Somehow I overcame those anxieties (which had a lot to do with coming off as flawed, imperfect and basely human as I am). At that time, anger was the most important theme in my life and it was a story I desperately wanted to tell.

Therapy helped. And I highly recommend it for anyone who's working on a memoir. It's a great place to sort through your memories--to begin to process and make sense of them. Not only will it help you to find the clarity and insight that you need to do justice to your story, but it will also just provide you with some personal, emotional support.

Memoir-writing can be emotionally and physically draining. Reliving the traumatic stuff takes a lot out of you. I know a few memoirists who can only work for an hour or so and literally pass out in exhaustion at their desks.


message 14: by Koren (new)

Koren Zailckas | 27 comments Mod
Kara wrote: "Hi Koren,

This is another question that sort of combines both Smashed and Fury.....
In Smashed, if I recall (and please pleeaaase correct me if I'm wrong) you talk about how you don't trust a lot ..."


Hi KEF,

Sure. I suppose that's right. In my college life, I did feel as though the men I was drinking with had an upper hand. They didn't have to worry quite so much about being date raped in a blackout--that kind of thing. And I did feel a bit wounded by the few who had hurt me.

I also know the section you're referring to in Fury. For those who haven't read it, I should say: There's a scene where I'm attending an anger management seminar. At the time, I imagined I was there for research only. I was very guarded, defensive and reluctant to participate.

So in this scene, we're doing an exercise where we're supposed to beat up a punching bag and pretend it's the "men in our life who have wronged us," particularly our dads. (There was also a subsequent session where we "beat up" all the "women in our lives who had wronged us, particularly our moms.")

When the therapist instructs me to beat the male bag, I tell her that I don't want to. That maybe I'll try later when we get to the females in our lives. I claim I'm angrier at women and expect more of them. It's an obvious lie (really, I'm trying to find a way to access my anger for my mother) and the therapist quickly calls me out on it and alerts the whole room to how ridiculously deluded I am.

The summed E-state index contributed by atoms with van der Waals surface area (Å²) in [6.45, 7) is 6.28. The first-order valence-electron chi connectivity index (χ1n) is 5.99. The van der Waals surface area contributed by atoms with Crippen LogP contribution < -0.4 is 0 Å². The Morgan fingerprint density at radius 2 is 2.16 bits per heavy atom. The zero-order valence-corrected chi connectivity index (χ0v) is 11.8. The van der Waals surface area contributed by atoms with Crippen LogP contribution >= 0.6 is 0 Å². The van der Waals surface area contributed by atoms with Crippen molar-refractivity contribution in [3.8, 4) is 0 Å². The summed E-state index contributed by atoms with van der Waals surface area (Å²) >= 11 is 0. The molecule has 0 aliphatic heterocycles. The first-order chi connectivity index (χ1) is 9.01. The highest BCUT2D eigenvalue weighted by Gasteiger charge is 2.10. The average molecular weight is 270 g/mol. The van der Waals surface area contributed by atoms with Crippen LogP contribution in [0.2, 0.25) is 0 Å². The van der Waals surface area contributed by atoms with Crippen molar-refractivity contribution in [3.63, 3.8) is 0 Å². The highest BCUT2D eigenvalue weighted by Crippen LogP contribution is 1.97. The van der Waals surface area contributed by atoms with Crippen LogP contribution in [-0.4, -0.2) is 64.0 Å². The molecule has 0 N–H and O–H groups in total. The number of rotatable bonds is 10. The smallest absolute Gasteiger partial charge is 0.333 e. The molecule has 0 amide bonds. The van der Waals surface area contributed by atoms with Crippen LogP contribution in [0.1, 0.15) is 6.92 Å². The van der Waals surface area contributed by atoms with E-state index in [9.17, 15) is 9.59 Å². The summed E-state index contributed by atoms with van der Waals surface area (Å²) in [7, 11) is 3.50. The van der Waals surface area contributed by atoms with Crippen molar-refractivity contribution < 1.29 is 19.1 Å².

So to answer your question, that blanket statement in Fury isn't meant to be taken at face value.


message 15: by Kara (new)

Kara | 2 comments Koren wrote: "Kara wrote: "Hi Koren,

This is another question that sort of combines both Smashed and Fury.....
In Smashed, if I recall (and please pleeaaase correct me if I'm wrong) you talk about how you don't..."


Thanks for clarifying-it was something I'd been thinking about since I read Fury. It's interesting thinking about how gender plays a role (or doesn't..) in how people navigate their relationships.


message 16: by Koren (new)

Koren Zailckas | 27 comments Mod
Kara wrote: "Koren wrote: "Kara wrote: "Hi Koren,

This is another question that sort of combines both Smashed and Fury.....
In Smashed, if I recall (and please pleeaaase correct me if I'm wrong) you talk ab..."


My pleasure. Thanks for reading the books.

I probably think far less about gender now than I did when I was in my early twenties. I think gender certainly contributes to the way we experience the world. But the year I turned 30, I realized with considerable horror that when I'm making generalities about one gender or the other, I'm usually basing it off of my mother or my father. So many very strong and misguided ideas about how the world works take shape in childhood. We draw them when we're kids and never revise them.


message 17: by Christine (new)

Christine Hatfield  (christinesbookshelves) | 4 comments I thought your book was really good